on December 1, 2008 by in Uncategorized, Comments (0)

Kim helps send Sorenstam off with Lexus Cup win

SINGAPORE (Reuters) – Christina Kim held her nerve on the closing hole to secure the half point needed for Team International to regain the Lexus Cup with a 12 1/2 – 11 1/2 victory over defending champions Asia on Sunday.

The American had been locked in a tense battle with Japan’s Namika Omata all afternoon and Kim’s birdie at the par-five 18th matched her opponent and ensured her captain Annika Sorenstam’s final appearance in the event was a winning one.

Kim had a putt to secure the trophy on the par-three 17th and chased after the ball as it neared the cup, believing it was about to drop.

The ball slipped past the hole and after Omata sank a nervy six-footer for par, the pair went on to the 18th where Kim’s long eagle putt rolled to within a foot of the cup, sparking off wild celebrations among her team mates as her opponent conceded.

“I’m really enthralled that it came down to my match, but I didn’t know if I was happy or nervous,” Kim told reporters.

“But it’s great to win it for Annika in her final Lexus Cup as playing captain and that fills me up with so much emotion.”

The teams began an enthralling day locked at 6-6 and Sorenstam, playing her final LPGA-sanctioned event before retirement, put the Internationals on course for their second triumph in the event with a 3&2 win over Korea’s Pak Se-ri.

“It’s be so close all week and so much fun to be part of a team that gutted it out from start to finish,” Sorenstam said.

“I’m very proud of my ladies and it feels good to get the cup back.”

Sorenstam was on the brink of victory over the Asia skipper when the players were forced off the course for a second time due to the threat of lightning over the undulating Singapore Island Country Club course.

SET TONE

She returned an hour later to wrap up a victory that always appeared likely after Pak bogeyed three of the opening four holes to hand Sorenstam a comfortable lead.

“I wanted to set the tone for the day as every point is vital,” the 38-year-old Swede added. “I had to do what I had to do and then go and cheer on my team mates.”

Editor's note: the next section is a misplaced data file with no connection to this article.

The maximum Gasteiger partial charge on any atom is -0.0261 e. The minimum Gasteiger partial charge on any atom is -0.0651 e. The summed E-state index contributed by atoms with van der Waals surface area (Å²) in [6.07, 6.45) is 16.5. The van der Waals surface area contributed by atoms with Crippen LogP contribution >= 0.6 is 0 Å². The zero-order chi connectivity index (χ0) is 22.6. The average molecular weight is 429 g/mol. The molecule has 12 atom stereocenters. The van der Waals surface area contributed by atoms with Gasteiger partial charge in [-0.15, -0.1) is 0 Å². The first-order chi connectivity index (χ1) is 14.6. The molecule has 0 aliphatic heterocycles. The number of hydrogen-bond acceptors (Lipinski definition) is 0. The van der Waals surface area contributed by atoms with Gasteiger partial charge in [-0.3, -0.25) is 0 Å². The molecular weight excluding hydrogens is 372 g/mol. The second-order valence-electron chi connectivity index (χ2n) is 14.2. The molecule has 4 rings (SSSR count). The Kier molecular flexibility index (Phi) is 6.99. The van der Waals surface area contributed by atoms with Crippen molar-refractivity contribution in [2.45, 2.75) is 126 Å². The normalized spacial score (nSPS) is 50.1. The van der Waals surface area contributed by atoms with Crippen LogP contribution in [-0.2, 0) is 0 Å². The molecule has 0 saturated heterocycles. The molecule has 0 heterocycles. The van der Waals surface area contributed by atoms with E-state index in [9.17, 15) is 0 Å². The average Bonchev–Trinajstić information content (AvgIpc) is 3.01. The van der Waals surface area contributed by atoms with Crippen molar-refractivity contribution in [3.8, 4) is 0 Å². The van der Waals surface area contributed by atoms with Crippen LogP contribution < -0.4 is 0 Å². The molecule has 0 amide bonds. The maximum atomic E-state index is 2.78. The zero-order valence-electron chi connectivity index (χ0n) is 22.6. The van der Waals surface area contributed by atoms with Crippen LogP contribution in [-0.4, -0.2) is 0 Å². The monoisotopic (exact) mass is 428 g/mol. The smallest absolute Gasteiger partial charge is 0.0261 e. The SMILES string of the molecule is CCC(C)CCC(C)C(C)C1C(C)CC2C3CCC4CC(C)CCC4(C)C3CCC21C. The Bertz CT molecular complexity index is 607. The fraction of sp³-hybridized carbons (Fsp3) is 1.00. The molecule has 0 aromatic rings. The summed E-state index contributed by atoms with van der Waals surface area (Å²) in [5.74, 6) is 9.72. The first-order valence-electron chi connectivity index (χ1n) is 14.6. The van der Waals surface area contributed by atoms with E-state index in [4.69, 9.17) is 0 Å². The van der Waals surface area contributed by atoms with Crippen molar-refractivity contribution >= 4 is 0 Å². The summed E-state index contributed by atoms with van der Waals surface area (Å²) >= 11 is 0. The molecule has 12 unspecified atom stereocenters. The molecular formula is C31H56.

Asia vice-captain Sarah Lee responded with a hard fought victory over Nicole Castrale, the Korean holding on for a 1-up win after taking her first lead of the match with a birdie on the penultimate hole.

The win invigorated Team Asia, who had taken the lead in six of the remaining matches and were all square in two others.

Helen Alfredssen held off a battling Park Inbee 3&2 to put the Internationals back in front but exciting prospect Choi Na-yeon pulled it back to 8-8 with a victory by the same score over an ailing Paula Creamer.

Norway’s Suazann Pettersen then salvaged an incredible half point against Tseng Yani by winning two of the last three holes and suddenly the tide began to turn in favor of the Internationals.

Lower down the scoreboard the Asians were being pegged back by their more experienced opponents with Karen Stupples first earning an unlikely half against Ji Eun-hee before Katherine Hull added another point after holding off a spirited Jang Jeong.

Candie Kung picked up her record 10th Lexus Cup point with a 3&2 win over Nikki Campbell before wins by Americans Angela Stanford and Natalie Gulbis canceled out Kim Song-hee’s fortunate triumph to put the Internationals 12-11 ahead.

The stage was set for the boisterous Kim and she duly delivered the killer blow to end a three-day tussle between two well-matched teams, who were tied 3-3 after the foursomes and 6-6 after the fourballs.

“I am so proud of every one of my team as it was such a tight match,” losing captain Pak said. “Overall my team did their best against a great opponent in probably the most exciting finish to an event this year.”

(Editing by Justin Palmer)